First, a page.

Vermont law enforcement agencies recorded almost 8 million license plate readings through the use of Automated License Plate Recognition Systems (ALPRs) between July 1, 2012 and Dec. 31, 2013, according to a state police report to lawmakers.
The report [PDF], required by legislation passed last year that governs the use of the systems, sheds light on how law enforcement officials around the state use the new technology.
According to the report, there are 61 ALPR units in use by local, county and state law enforcement agencies around the state. The Vermont State Police alone recorded 1,335,027 license plate readings in the 18-month time period covered in the report. Local agencies, such as Castleton police, recorded as few as 2,765 readings, according to the report. In total, the 61 units recorded 7,921,182 license plate reads over 18 months.
All ALPR readings in the state are transmitted to the Vermont Intelligence Center, which is operated by the Vermont State Police. While any agency in the state can freely submit data to VIC, agencies must submit written requests in order to get data held in the VIC database.
Requests submitted to the database can be historical – a search for when and where a vehicle has been – or set up an active search so that officers are alerted in real time if their ALPR unit scans that license plate.
Executive Sgt. John Sly of the Rutland City police said the devices could be used in a kidnapping case.
“If we find that we’re looking for a kidnap suspect, and it was described as a blue Chevy, they can query that database in the area of interest and see if any license plates were read that would match a blue Chevy,” he said.
Rutland police scanned more than half a million license plates over the study period. Sly said the information is extremely helpful.
“It followed the same information technology mindset that went along with the computers in the cars, the digital video systems," he said. "It is new and emerging technology that makes us far more efficient in what we do.”
Allen Gilbert is executive director of the Vermont chapter of the American Civil Liberties Union. The ACLU lobbied last year for legislation that put restrictions on how long police can store the data and who has access to it. Both Gilbert and the new report note that neither law enforcement officials nor the ACLU was particularly happy with the resulting legislation.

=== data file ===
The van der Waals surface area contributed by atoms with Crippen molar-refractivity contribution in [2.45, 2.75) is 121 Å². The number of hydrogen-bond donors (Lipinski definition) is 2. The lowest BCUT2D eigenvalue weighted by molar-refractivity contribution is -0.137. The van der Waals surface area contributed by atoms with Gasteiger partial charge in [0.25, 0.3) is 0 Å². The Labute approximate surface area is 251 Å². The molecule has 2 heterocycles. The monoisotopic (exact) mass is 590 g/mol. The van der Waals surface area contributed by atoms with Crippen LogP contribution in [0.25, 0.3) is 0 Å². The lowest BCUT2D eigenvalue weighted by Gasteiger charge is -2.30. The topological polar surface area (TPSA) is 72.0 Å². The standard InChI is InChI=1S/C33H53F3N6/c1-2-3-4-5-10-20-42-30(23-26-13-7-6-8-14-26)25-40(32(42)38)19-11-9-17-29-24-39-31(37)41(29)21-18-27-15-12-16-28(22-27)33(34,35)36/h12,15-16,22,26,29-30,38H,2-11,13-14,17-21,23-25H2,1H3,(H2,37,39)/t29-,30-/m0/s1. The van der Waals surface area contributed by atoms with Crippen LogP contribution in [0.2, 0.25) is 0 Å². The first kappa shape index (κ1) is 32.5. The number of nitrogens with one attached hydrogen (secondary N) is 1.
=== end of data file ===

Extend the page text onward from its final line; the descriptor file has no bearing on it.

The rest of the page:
Gilbert said that after seeing the data, he wishes the ACLU had lobbied to prevent police from storing the data at all, not the 30-day window it ultimately pushed for. (The law, as signed, allows law enforcement to store data for up to 18 months).
"Frankly, if I were looking at the bill again today, I would say that the data should not be retained at all, and if they want to use ALPRs for looking for people who have outstanding warrants, do it when you first read the plate when the car goes whizzing by," he said. "Otherwise, if there's not a hit on the so-called 'hot list' in the cruiser's database, I don't think the record should be retained."
There were 94 requests for information submitted to VIC. Law enforcement officers are also able to search their own vehicle’s ALPR unit for results recorded by that specific unit. Such searches were performed 11 times by state and local law enforcement during the 18-month window from July 2012 through December 2013.
The most common reason law enforcement officials tapped the database in an effort to find a certain vehicle was in the case of missing persons. Other stated reasons include smuggling, domestic violence, suicidal individuals and bank robberies.
Of all 105 law enforcement searches of the VIC database and in-car data recorders, just 40 resulted in what law enforcement officials refer to as “hits,” which means the database contained the plate number officers were searching for. Three of those hits were the results of requests by agencies in jurisdictions bordering Vermont.
With more than 12 license plate reads for every citizen of Vermont over the 18 month period covered in the study, the state police database has vast amounts of data including the time, date and location of various vehicles throughout the state.
Gilbert said the report, for him, highlights an important question.
"I think this notion - that if you can collect the information, do, because you may not know when it might be useful - that's a very different kind of society than we've lived in before, and I don't think we've really come to terms with that yet."
For information on how many license plate readings were captured by different agencies across the state, see the chart below.
Source: Vermont Intelligence Center/Chart: Matt Parrilla, VPR Staff